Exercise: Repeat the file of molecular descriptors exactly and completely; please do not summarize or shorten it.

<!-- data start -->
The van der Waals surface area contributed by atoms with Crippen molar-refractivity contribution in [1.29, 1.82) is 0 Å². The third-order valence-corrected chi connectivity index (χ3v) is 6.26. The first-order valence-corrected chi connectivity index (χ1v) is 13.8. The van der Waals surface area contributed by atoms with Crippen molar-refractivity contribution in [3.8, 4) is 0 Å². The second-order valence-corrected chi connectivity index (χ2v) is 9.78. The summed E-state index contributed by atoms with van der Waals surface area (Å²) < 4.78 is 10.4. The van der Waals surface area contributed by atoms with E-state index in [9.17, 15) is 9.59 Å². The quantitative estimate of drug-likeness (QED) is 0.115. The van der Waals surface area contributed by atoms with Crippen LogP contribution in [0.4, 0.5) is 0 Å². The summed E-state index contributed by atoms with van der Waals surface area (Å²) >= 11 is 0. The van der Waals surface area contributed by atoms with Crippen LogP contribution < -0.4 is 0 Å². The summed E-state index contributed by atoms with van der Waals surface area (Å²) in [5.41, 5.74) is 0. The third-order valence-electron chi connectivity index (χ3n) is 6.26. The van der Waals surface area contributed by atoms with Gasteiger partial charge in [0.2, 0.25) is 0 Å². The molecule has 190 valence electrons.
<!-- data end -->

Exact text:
The van der Waals surface area contributed by atoms with Crippen molar-refractivity contribution in [1.29, 1.82) is 0 Å². The third-order valence-corrected chi connectivity index (χ3v) is 6.26. The first-order valence-corrected chi connectivity index (χ1v) is 13.8. The van der Waals surface area contributed by atoms with Crippen molar-refractivity contribution in [3.8, 4) is 0 Å². The second-order valence-corrected chi connectivity index (χ2v) is 9.78. The summed E-state index contributed by atoms with van der Waals surface area (Å²) < 4.78 is 10.4. The van der Waals surface area contributed by atoms with E-state index in [9.17, 15) is 9.59 Å². The quantitative estimate of drug-likeness (QED) is 0.115. The van der Waals surface area contributed by atoms with Crippen LogP contribution in [0.4, 0.5) is 0 Å². The summed E-state index contributed by atoms with van der Waals surface area (Å²) >= 11 is 0. The van der Waals surface area contributed by atoms with Crippen LogP contribution < -0.4 is 0 Å². The summed E-state index contributed by atoms with van der Waals surface area (Å²) in [5.41, 5.74) is 0. The third-order valence-electron chi connectivity index (χ3n) is 6.26. The van der Waals surface area contributed by atoms with Gasteiger partial charge in [0.2, 0.25) is 0 Å². The molecule has 190 valence electrons.